Nissan Motor Co. Chief Executive Officer Carlos Ghosn says consumers won’t take to fuel-cell vehicles before the decade’s end, joining Tesla Motors Inc.’s Elon Musk in questioning the future of hydrogen-powered cars.
Such vehicles only have a few locations to refuel and the required infrastructure would be prohibitive to build, according to Ghosn, echoing similar comments by Musk last month.
Nissan is pushing back its plans for fuel-cell cars as the same issue that has dogged electric vehicles will also work against hydrogen cars, with consumers waiting for facilities to be built and investors wanting the cars to be more widespread, Ghosn said Wednesday at the Tokyo Motor Show.
“I would be very curious and interested to see competitors who say they are going to mass market the car in 2015,” said Ghosn, an early proponent of electric vehicles who also heads Renault SA. “Where is the infrastructure? Who’s going to build it?”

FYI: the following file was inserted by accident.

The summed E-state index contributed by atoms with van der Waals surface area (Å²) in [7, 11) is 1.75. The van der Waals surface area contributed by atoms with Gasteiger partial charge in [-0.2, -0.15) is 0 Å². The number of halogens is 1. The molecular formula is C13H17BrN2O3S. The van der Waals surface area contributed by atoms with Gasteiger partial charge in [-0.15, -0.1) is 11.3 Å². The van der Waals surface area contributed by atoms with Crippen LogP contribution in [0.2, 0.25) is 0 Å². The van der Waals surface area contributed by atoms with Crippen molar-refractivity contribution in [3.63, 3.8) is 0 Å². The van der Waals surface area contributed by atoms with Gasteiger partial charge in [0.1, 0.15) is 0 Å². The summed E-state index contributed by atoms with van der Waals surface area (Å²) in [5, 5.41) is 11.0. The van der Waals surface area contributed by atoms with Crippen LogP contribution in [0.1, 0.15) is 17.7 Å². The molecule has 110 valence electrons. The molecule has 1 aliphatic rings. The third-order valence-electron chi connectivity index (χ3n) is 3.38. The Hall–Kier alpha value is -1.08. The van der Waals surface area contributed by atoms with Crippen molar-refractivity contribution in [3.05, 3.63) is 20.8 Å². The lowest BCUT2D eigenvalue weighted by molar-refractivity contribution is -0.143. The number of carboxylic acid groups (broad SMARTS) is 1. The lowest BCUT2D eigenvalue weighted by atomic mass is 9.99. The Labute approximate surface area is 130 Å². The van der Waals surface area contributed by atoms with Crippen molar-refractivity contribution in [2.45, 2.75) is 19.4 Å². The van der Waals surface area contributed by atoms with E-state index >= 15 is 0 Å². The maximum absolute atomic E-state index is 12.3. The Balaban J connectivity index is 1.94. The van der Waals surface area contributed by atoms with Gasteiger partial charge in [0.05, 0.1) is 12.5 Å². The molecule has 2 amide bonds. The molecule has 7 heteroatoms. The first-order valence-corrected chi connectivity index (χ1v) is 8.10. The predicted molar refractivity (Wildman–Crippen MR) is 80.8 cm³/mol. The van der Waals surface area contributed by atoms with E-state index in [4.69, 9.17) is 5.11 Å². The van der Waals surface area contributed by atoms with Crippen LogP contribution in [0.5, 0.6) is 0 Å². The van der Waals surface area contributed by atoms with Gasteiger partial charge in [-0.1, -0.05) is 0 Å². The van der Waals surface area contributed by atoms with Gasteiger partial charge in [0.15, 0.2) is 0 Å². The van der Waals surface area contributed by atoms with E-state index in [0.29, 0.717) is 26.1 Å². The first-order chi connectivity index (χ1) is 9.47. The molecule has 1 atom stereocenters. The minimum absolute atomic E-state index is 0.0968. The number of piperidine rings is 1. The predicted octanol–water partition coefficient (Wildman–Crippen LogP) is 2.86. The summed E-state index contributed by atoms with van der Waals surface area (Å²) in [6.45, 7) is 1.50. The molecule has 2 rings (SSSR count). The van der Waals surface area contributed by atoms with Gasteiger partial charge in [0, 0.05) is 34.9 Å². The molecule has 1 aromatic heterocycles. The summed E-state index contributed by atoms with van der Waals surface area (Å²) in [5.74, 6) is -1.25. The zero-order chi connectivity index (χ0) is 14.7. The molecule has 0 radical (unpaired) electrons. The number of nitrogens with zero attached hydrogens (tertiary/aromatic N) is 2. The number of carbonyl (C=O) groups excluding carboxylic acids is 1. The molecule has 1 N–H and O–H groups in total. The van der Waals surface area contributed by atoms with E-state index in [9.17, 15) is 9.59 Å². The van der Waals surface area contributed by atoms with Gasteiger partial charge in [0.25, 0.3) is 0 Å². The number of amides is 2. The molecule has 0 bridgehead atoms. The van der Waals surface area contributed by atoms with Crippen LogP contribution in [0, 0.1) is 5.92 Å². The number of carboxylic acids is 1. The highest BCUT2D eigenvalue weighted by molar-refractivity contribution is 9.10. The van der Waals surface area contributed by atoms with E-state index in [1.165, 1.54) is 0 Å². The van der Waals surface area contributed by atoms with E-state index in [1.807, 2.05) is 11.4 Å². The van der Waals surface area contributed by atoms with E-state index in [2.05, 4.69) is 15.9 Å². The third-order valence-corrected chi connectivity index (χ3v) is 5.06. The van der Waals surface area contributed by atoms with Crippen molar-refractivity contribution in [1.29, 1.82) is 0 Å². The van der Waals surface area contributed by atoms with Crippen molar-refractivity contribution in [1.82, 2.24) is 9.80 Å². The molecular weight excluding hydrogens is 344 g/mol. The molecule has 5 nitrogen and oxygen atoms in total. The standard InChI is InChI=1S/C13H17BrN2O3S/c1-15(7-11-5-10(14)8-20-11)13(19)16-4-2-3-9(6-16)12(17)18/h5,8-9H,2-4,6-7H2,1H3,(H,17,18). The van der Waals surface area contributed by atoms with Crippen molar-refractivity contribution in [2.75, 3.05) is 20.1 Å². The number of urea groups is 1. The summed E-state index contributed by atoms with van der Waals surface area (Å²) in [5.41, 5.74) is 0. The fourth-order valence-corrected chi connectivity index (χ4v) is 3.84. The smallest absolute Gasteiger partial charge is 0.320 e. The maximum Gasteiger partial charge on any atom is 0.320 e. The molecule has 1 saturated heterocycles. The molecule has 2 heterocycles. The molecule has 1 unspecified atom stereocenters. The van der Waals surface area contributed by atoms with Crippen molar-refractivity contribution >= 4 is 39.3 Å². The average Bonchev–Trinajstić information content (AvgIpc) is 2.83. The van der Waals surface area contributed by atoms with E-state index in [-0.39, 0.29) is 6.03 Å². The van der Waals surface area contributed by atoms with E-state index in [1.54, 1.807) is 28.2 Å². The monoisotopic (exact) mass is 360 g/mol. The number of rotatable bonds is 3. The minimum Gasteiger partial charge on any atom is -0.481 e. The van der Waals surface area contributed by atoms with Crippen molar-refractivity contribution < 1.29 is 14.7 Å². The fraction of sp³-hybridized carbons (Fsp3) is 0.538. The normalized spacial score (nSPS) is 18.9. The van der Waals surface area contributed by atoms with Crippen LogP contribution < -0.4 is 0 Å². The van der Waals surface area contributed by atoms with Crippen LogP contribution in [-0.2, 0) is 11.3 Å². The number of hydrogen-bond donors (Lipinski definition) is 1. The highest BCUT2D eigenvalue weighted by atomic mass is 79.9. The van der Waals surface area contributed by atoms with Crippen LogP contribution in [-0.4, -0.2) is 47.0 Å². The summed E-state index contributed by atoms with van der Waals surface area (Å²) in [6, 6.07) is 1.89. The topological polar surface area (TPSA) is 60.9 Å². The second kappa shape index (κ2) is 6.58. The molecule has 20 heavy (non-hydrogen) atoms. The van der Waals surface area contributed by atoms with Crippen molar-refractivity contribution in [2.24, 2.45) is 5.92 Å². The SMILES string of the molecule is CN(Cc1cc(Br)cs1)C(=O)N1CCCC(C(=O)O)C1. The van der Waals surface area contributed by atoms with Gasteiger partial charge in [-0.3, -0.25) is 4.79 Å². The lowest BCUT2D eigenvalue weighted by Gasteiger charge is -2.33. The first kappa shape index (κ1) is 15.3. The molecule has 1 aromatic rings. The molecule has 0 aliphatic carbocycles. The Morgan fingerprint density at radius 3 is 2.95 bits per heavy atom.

Automakers from Toyota Motor Corp. to General Motors Co. have invested in fuel-cell technology as an alternative to electric vehicles, which have been dogged by concerns including cost, safety, limited range and access to recharging facilities.
Tesla, under U.S. scrutiny for fire risk, said this week it adjusted its Model S sedan to reduce the risk of battery packs being punctured and igniting after hitting objects in the road.
Musk said in Munich in October that there’s “no way” that fuel-cell cars will be a workable technology. Fuel cells are too complex, too costly and not clean enough, since most hydrogen is generated from natural gas, he said.
Tesla competes for resources with hydrogen cars in the form of government subsidies for rebates, fueling infrastructure and green-car credits that have made the company profitable this year.